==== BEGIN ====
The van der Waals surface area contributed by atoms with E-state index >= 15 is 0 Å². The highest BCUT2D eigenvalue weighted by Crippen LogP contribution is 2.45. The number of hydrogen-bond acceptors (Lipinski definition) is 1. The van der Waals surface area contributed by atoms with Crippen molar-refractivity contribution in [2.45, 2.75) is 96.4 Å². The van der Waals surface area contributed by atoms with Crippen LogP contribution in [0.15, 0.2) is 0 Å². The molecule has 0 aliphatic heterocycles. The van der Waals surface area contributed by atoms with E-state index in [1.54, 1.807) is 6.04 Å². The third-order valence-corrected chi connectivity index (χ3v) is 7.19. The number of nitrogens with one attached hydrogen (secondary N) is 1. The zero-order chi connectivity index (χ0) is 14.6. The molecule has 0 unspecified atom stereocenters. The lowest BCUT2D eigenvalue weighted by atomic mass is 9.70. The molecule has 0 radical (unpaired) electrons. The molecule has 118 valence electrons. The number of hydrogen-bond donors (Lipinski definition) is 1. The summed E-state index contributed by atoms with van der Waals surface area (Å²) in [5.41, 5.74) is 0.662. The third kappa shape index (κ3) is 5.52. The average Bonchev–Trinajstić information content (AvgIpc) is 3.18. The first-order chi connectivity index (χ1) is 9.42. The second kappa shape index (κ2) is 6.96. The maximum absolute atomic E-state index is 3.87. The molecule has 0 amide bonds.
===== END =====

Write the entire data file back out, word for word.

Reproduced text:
The van der Waals surface area contributed by atoms with E-state index >= 15 is 0 Å². The highest BCUT2D eigenvalue weighted by Crippen LogP contribution is 2.45. The number of hydrogen-bond acceptors (Lipinski definition) is 1. The van der Waals surface area contributed by atoms with Crippen molar-refractivity contribution in [2.45, 2.75) is 96.4 Å². The van der Waals surface area contributed by atoms with Crippen LogP contribution in [0.15, 0.2) is 0 Å². The molecule has 0 aliphatic heterocycles. The van der Waals surface area contributed by atoms with E-state index in [1.54, 1.807) is 6.04 Å². The third-order valence-corrected chi connectivity index (χ3v) is 7.19. The number of nitrogens with one attached hydrogen (secondary N) is 1. The zero-order chi connectivity index (χ0) is 14.6. The molecule has 0 unspecified atom stereocenters. The lowest BCUT2D eigenvalue weighted by atomic mass is 9.70. The molecule has 0 radical (unpaired) electrons. The molecule has 118 valence electrons. The number of hydrogen-bond donors (Lipinski definition) is 1. The summed E-state index contributed by atoms with van der Waals surface area (Å²) in [5.41, 5.74) is 0.662. The third kappa shape index (κ3) is 5.52. The average Bonchev–Trinajstić information content (AvgIpc) is 3.18. The first-order chi connectivity index (χ1) is 9.42. The second kappa shape index (κ2) is 6.96. The maximum absolute atomic E-state index is 3.87. The molecule has 0 amide bonds.